‘Nocturne’ Review: Finally, A Creepy Thriller Worthy Of The Blumhouse Name
The last film of Amazon Prime Video’s Welcome to the Blumhouse anthology is also the best of the bunch, hands down. The multi-film anthology is being released in October to time with Halloween, and Nocturne is the perfect film for the season, dealing with dark themes, teenagers in peril, and the devil himself in creating a perfect mood for spooky season.
Nocturne stars Sydney Sweeney (Netflix’s Everything Sucks and HBO’s Euphoria) as Juliet, a teenaged pianist at a boarding school for the arts. Her twin sister, Vivian (Madison Iseman) is arguably the more talented of the two, and has already secured acceptance to Juilliard, leaving Juliet “to take a year off” in shame.
Juliet can’t help but feel jealous, and she lives her quickly meandering life in obscurity until she comes across the music journal of a now-dead classmate, a violin prodigy who committed suicide in the film’s opening scenes. The journal holds the secret to success, but only if the holder is ready to make a deal that comes with a very high cost.
Nocturne immediately draws comparison to another Amazon Prime offering, the 2018 remake of Dario Argento’s Suspiria. Both films deal with young people buckling under the pressure that comes with creating art.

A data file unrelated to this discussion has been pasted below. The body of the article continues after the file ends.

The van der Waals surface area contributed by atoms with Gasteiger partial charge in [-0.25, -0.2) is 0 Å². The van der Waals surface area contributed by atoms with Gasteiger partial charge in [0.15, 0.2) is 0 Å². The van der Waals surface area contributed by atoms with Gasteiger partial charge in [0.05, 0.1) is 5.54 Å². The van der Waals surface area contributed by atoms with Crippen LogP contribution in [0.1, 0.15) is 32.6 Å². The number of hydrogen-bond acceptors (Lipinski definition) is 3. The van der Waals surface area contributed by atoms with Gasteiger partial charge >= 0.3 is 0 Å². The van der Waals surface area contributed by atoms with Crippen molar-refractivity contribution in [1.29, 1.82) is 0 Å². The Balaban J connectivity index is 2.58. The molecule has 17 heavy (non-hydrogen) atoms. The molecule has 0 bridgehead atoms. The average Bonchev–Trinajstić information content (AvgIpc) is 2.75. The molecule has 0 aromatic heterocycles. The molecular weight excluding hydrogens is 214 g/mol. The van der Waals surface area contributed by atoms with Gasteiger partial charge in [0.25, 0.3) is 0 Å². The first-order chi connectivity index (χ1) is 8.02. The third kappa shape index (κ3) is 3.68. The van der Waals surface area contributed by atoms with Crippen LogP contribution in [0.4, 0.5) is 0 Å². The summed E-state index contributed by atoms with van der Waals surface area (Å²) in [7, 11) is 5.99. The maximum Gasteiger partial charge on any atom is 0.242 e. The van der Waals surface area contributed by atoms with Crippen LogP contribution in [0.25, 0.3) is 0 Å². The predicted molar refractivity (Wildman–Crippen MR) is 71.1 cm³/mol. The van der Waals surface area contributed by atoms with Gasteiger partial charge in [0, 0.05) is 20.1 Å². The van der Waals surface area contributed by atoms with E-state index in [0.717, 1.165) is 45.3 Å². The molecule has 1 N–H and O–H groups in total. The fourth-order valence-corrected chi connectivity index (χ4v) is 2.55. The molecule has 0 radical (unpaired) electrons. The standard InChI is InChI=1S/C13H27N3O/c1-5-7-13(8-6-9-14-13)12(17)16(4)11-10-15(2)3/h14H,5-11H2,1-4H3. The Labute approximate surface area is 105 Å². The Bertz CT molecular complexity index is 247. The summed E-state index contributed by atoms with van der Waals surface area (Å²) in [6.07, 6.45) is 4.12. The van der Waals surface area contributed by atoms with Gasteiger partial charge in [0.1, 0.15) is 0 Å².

Suspiria was about the rigors of the ballet world, and Nocturne focuses on the state of learning and performing classical music. Both films tell a great story with just enough creepiness to stick with you, getting into the dark recesses of your brain to keep you thinking well after the film ends.
Juliet and Vivian are constantly at war with one another in both music and in love, as Max (Jacques Colimon) Vi’s boyfriend, gets dragged into their sisterly struggle. Nocturne dabbles into high school drama, all the while building the horror-themed tension in smart ways.
There were plenty of cracks in the script by writer-director Zu Quirke where the horror elements could have been pushed to the limits, but the director wielded subtlety like a seasoned master. There’s just enough here to cause the viewer to squirm without becoming full-on terrified.
Sweeney and Iseman do a great job of playing the sisters, with Sweeney carrying the lion’s share of the drama as Juliet slips into a form of madness spurned by the sibling rivalry. By the end of the film, almost every player is changed in one form or another.
Of the four Welcome to the Blumhouse films released so far, Nocturne is far and away the best. All of the elements come together in a very satisfying way, and, finally, there is a “horror” film in the bunch. It may not have jump scares, or copious amounts of gore, but underneath the surface, Nocturne pays off in all the right ways, and this is not a film to be missed this Halloween season.
Nocturne, the latest film in the Welcome to the Blumhouse anthology on Amazon Prime Video, is available on October 13, 2020.
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